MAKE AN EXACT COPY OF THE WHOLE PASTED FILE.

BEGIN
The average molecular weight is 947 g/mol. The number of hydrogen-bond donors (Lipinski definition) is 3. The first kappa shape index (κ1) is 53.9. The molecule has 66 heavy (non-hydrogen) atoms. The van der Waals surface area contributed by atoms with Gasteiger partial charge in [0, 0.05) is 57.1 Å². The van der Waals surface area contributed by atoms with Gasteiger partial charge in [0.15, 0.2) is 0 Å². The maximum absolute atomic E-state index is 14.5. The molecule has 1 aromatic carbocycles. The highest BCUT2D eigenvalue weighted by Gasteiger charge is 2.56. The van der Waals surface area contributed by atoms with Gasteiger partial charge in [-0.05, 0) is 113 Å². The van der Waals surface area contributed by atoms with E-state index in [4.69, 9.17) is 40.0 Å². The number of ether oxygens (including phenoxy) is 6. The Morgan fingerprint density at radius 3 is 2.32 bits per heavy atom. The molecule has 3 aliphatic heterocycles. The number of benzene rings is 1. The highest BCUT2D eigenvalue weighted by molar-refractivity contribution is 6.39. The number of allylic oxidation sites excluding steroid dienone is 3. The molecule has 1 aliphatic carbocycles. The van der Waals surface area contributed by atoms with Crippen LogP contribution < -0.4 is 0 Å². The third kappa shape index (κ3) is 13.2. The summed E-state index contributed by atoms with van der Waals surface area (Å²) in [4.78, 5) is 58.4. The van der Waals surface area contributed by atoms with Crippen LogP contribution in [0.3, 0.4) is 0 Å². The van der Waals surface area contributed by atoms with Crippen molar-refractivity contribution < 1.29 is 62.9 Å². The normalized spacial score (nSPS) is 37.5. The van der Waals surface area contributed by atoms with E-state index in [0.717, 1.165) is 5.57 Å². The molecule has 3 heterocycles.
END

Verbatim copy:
The average molecular weight is 947 g/mol. The number of hydrogen-bond donors (Lipinski definition) is 3. The first kappa shape index (κ1) is 53.9. The molecule has 66 heavy (non-hydrogen) atoms. The van der Waals surface area contributed by atoms with Gasteiger partial charge in [0, 0.05) is 57.1 Å². The van der Waals surface area contributed by atoms with Gasteiger partial charge in [0.15, 0.2) is 0 Å². The maximum absolute atomic E-state index is 14.5. The molecule has 1 aromatic carbocycles. The highest BCUT2D eigenvalue weighted by Gasteiger charge is 2.56. The van der Waals surface area contributed by atoms with Gasteiger partial charge in [-0.05, 0) is 113 Å². The van der Waals surface area contributed by atoms with E-state index in [4.69, 9.17) is 40.0 Å². The number of ether oxygens (including phenoxy) is 6. The Morgan fingerprint density at radius 3 is 2.32 bits per heavy atom. The molecule has 3 aliphatic heterocycles. The number of benzene rings is 1. The highest BCUT2D eigenvalue weighted by molar-refractivity contribution is 6.39. The number of allylic oxidation sites excluding steroid dienone is 3. The molecule has 1 aliphatic carbocycles. The van der Waals surface area contributed by atoms with Crippen LogP contribution < -0.4 is 0 Å². The third kappa shape index (κ3) is 13.2. The summed E-state index contributed by atoms with van der Waals surface area (Å²) in [4.78, 5) is 58.4. The van der Waals surface area contributed by atoms with Crippen LogP contribution in [0.3, 0.4) is 0 Å². The van der Waals surface area contributed by atoms with Crippen molar-refractivity contribution < 1.29 is 62.9 Å². The normalized spacial score (nSPS) is 37.5. The van der Waals surface area contributed by atoms with E-state index in [0.717, 1.165) is 5.57 Å². The molecule has 3 heterocycles.